|Copper Thieving||Thieving, also known as Thieving Pad, Copper Thieving, or Copper Fill, is an outer layer only process, which means “copper squares” or “copper dots” are added to outer layers of a PCB board to create a uniform distribution of copper across the surface. Thieving is to make sure the copper plating in the holes is uniform. If the copper distribution in the artwork is not uniform, areas with little exposed copper will plate very heavy while areas with large amounts of copper, such as BGAs or connector pin fields will not plate properly. In copper plating process, “thieving” steals some of the plating current that would otherwise concentrate on features that are sparse and be spread thin in areas with areas that are dense with features. Copper thieving can be applied on FR4 PCB, flexible circuit and rigid-flex board.|
|Trace||A signal trace on a printed circuit board (PCB) is the equivalent of a wire for conducting signals. Each trace consists of a flat, narrow part of the copper foil that remains after etching. Signal traces are usually narrower than power or ground traces because the current carrying requirements are usually much less.|
(V-grooving or V-cutting)
|V-Scoring also named as V-grooving or V-cutting, it is a way to split circuit boards. It is cutting a “v” groove on the top and bottom of a circuit board while leaving a minimum amount of material in place to hold the boards together.|
|Via||A via is used to make an electrical connection between the layers of a Multi-Layer PCB. Connecting multiple layers of the board make it possible to reduce the size of the PCB. A via is constructed by placing copper pads on each layer of the PCB and drilling a hole through them. The hole is made conductive through electroplating or by placing copper cylinders directly in the drilled holes.|
The inner part of the via, is usually filled with a non-conductive material (air in most cases), while the outer layer of the cylinder has a conductive plating which is used to connect each layer of the PCB. It is always good to use multiple smaller vias than one large via since it reduces the inductance and also provides an additional path to the current flow if any of the via fails.
There are three main types of vias used in a PCB -through hole via, blind via and buried via.
Through hole via goes right through the PCB board from top to bottom and can be used to connect all the layers of a PCB. It is the most common via and is easiest to construct.
Blind Via connects the outer most layer of a PCB to the next layer. It can not be seen on the other side of the board and is therefore called blind via.
Buried Via can be used to connect internal layers of a PCB. It will not be seen on the surface of the board.
|Via in Pad||When the via is placed directly on the pad of a surface mount component. Once this is done, the via is filled with conductive or non-conductive epoxy, followed by capping and electrochemical plating to make it virtually invisible. Such type of arrangement results in buried via within the PCB surface that can be completely soldered as standard SMT lands. The Via in Pad can be filled using non-conductive epoxy, conductive epoxy, copper, or silver followed by electrochemical plating.|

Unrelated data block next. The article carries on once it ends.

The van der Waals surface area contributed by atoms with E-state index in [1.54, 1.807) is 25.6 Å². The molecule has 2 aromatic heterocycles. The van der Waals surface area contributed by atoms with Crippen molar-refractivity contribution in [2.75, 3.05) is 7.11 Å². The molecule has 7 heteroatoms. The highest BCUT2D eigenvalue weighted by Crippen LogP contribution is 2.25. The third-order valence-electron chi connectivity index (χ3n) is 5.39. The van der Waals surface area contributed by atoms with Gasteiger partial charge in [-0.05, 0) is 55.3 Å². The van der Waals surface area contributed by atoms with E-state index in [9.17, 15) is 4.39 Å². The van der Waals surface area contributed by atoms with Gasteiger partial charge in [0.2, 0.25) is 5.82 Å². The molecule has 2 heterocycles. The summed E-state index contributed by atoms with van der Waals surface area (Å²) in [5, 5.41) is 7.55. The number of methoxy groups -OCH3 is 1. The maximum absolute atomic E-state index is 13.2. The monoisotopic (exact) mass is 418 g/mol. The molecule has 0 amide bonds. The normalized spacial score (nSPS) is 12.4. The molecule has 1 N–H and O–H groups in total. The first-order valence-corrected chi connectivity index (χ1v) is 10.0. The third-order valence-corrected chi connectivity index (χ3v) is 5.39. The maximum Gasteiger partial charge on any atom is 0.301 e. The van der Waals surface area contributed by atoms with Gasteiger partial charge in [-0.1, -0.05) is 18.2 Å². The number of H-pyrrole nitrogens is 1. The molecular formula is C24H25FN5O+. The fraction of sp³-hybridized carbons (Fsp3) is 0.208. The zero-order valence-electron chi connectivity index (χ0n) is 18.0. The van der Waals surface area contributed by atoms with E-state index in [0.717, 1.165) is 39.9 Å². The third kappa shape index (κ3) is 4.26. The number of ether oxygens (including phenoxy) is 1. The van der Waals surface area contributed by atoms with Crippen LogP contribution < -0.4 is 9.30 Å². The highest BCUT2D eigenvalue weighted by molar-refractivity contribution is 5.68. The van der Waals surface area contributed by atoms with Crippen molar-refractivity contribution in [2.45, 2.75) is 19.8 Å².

|Wave soldering||Wave soldering is a large-scale soldering process by which electronic components are soldered to a printed circuit board (PCB) to form an electronic assembly. The name is derived from the use of waves of molten solder to attach metal components to the PCB.|
|Countersink||A countersink is a cone-shaped hole that is cut into the PCB to allow the flat head of a socket cap screw to fit flush with the surface of the board. The chamber angles that are commonly used for countersinks are 82°, 90° and 100°.|
|Counterbore||A counterbore is a cylindrical flat-bottomed hole that is designed to house a hex head or socket head cap screw to be used to secure a PCB board. A counterbore has a 0° chamber angle but is vertical.|
|Stackup||A stackup is the arrangement of layers of copper and insulators that make up a PCB before designing the final layout of the board.|
|Electropolishing||Also known as electrochemical polishing, anodic polishing, or electrolytic polishing (especially in the metallography field), is an electrochemical process that removes material from a metallic workpiece, reducing the surface roughness by levelling micro-peaks and valleys, improving the surface finish. It is used to polish, passivate, and deburr metal parts. It is often described as the reverse of electroplating|
We have learnt about a printed circuit board (PCB) and terms used in connection with PCB design and manufacturing.
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- See attachments on the beginning of this project description.